The theory of the firm: Coase call
If markets are so good at directing resources, why do firms exist?
The first in our series on big economic ideas.
One morning, an economist went to buy a shirt.
The one he chose was a marvel of global production.
It was made in Malaysia using German machines.
The cloth was woven from Indian cotton grown from seeds developed in America.
The collar lining came from Brazil; the artificial fibre from Portugal.
Millions of shirts of every size and colour are sold every day, writes Paul Seabright, the shirt-buying economist, in his 2004 book, “The Company of Strangers”.
每天都有数百万件各种型号和花色的这种衬衫被售出，这位购买衬衫的经济学家保罗·西布莱特( Paul Seabright)在他2004年的《陌生人的团队》(The Company of Strangers)一书中写道。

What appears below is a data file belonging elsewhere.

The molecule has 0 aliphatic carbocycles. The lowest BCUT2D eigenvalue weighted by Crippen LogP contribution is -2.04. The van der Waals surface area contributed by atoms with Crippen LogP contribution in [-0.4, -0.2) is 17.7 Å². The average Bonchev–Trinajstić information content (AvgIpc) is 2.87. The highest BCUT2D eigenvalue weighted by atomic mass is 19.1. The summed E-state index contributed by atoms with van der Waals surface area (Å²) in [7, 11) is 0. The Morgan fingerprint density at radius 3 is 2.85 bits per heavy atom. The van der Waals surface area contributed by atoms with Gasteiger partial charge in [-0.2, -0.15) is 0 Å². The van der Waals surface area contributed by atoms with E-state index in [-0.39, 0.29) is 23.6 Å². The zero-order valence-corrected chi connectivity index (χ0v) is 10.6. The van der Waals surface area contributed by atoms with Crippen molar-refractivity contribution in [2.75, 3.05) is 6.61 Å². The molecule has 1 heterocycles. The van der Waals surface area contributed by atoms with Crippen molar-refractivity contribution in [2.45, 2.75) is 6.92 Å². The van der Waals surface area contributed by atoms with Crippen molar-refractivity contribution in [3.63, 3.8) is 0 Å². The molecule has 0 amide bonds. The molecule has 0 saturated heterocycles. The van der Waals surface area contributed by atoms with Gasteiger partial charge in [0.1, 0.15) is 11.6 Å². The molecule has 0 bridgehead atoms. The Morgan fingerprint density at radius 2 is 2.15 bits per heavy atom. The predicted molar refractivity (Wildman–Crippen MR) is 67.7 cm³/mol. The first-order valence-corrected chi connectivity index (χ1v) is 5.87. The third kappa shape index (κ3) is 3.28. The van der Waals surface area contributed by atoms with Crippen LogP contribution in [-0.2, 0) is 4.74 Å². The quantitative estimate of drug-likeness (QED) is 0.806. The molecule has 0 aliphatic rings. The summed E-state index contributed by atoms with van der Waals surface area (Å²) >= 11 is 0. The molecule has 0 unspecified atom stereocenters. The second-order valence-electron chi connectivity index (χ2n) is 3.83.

No authority is in charge.
The firms that make up the many links in the chain that supplied his shirt had merely obeyed market prices.
Throwing light on the magic of market co-ordination was a mainstay of the “classical” economics of the late-18th and 19th centuries.
Then, in 1937, a paper published by Ronald Coase, a British economist, pointed out a glaring omission.
The standard model of economics did not fit with what goes on within companies.
When an employee switches from one division to another, for instance, he does not do so in response to higher wages, but because he is ordered to.
The question posed by Coase was profound, if awkward for economics: why are some activities directed by market forces and others by firms?
His answer was that firms are a response to the high cost of using markets.
It is often cheaper to direct tasks by fiat than to negotiate and enforce separate contracts for every transaction.
Such “exchange costs” are low in markets for standardised goods, wrote Coase.